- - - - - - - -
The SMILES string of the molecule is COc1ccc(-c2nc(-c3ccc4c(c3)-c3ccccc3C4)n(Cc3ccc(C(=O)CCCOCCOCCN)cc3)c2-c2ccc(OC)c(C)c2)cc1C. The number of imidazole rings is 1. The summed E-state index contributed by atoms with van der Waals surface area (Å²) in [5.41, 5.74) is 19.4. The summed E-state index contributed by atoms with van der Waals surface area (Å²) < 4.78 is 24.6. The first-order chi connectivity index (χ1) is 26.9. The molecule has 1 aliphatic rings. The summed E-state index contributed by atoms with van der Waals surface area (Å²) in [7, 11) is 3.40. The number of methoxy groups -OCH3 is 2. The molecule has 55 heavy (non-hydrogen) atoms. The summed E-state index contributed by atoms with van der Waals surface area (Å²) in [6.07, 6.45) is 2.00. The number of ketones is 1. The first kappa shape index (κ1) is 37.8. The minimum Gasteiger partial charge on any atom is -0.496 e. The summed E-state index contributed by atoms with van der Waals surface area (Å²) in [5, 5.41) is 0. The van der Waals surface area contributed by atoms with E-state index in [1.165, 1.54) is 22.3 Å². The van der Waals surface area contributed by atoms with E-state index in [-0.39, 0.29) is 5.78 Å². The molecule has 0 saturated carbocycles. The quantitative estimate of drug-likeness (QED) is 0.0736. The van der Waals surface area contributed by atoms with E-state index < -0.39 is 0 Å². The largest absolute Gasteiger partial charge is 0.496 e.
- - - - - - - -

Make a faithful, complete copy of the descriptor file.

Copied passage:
The SMILES string of the molecule is COc1ccc(-c2nc(-c3ccc4c(c3)-c3ccccc3C4)n(Cc3ccc(C(=O)CCCOCCOCCN)cc3)c2-c2ccc(OC)c(C)c2)cc1C. The number of imidazole rings is 1. The summed E-state index contributed by atoms with van der Waals surface area (Å²) in [5.41, 5.74) is 19.4. The summed E-state index contributed by atoms with van der Waals surface area (Å²) < 4.78 is 24.6. The first-order chi connectivity index (χ1) is 26.9. The molecule has 1 aliphatic rings. The summed E-state index contributed by atoms with van der Waals surface area (Å²) in [7, 11) is 3.40. The number of methoxy groups -OCH3 is 2. The molecule has 55 heavy (non-hydrogen) atoms. The summed E-state index contributed by atoms with van der Waals surface area (Å²) in [6.07, 6.45) is 2.00. The number of ketones is 1. The first kappa shape index (κ1) is 37.8. The minimum Gasteiger partial charge on any atom is -0.496 e. The summed E-state index contributed by atoms with van der Waals surface area (Å²) in [5, 5.41) is 0. The van der Waals surface area contributed by atoms with E-state index in [1.165, 1.54) is 22.3 Å². The van der Waals surface area contributed by atoms with E-state index in [-0.39, 0.29) is 5.78 Å². The molecule has 0 saturated carbocycles. The quantitative estimate of drug-likeness (QED) is 0.0736. The van der Waals surface area contributed by atoms with E-state index < -0.39 is 0 Å². The largest absolute Gasteiger partial charge is 0.496 e.